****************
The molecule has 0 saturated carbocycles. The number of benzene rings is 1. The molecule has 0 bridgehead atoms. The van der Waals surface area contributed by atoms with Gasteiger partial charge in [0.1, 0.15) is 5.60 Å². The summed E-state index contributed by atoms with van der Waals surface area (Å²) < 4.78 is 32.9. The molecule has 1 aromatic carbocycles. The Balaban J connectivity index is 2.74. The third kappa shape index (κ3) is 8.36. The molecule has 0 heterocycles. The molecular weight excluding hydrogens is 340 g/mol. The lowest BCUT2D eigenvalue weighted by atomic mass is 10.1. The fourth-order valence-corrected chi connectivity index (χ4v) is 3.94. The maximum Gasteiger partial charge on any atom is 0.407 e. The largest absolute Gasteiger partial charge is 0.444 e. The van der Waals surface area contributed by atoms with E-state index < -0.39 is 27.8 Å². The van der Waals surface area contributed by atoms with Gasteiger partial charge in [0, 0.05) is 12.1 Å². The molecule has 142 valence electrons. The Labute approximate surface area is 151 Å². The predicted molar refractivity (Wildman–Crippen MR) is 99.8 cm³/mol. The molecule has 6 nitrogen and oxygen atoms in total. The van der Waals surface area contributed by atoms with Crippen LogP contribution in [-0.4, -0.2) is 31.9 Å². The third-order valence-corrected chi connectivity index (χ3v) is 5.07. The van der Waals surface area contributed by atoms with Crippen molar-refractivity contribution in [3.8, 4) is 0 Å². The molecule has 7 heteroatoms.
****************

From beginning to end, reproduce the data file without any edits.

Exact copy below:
The molecule has 0 saturated carbocycles. The number of benzene rings is 1. The molecule has 0 bridgehead atoms. The van der Waals surface area contributed by atoms with Gasteiger partial charge in [0.1, 0.15) is 5.60 Å². The summed E-state index contributed by atoms with van der Waals surface area (Å²) < 4.78 is 32.9. The molecule has 1 aromatic carbocycles. The Balaban J connectivity index is 2.74. The third kappa shape index (κ3) is 8.36. The molecule has 0 heterocycles. The molecular weight excluding hydrogens is 340 g/mol. The lowest BCUT2D eigenvalue weighted by atomic mass is 10.1. The fourth-order valence-corrected chi connectivity index (χ4v) is 3.94. The maximum Gasteiger partial charge on any atom is 0.407 e. The largest absolute Gasteiger partial charge is 0.444 e. The van der Waals surface area contributed by atoms with E-state index < -0.39 is 27.8 Å². The van der Waals surface area contributed by atoms with Gasteiger partial charge in [0, 0.05) is 12.1 Å². The molecule has 142 valence electrons. The Labute approximate surface area is 151 Å². The predicted molar refractivity (Wildman–Crippen MR) is 99.8 cm³/mol. The molecule has 6 nitrogen and oxygen atoms in total. The van der Waals surface area contributed by atoms with Crippen LogP contribution in [-0.4, -0.2) is 31.9 Å². The third-order valence-corrected chi connectivity index (χ3v) is 5.07. The van der Waals surface area contributed by atoms with Crippen molar-refractivity contribution in [3.8, 4) is 0 Å². The molecule has 7 heteroatoms.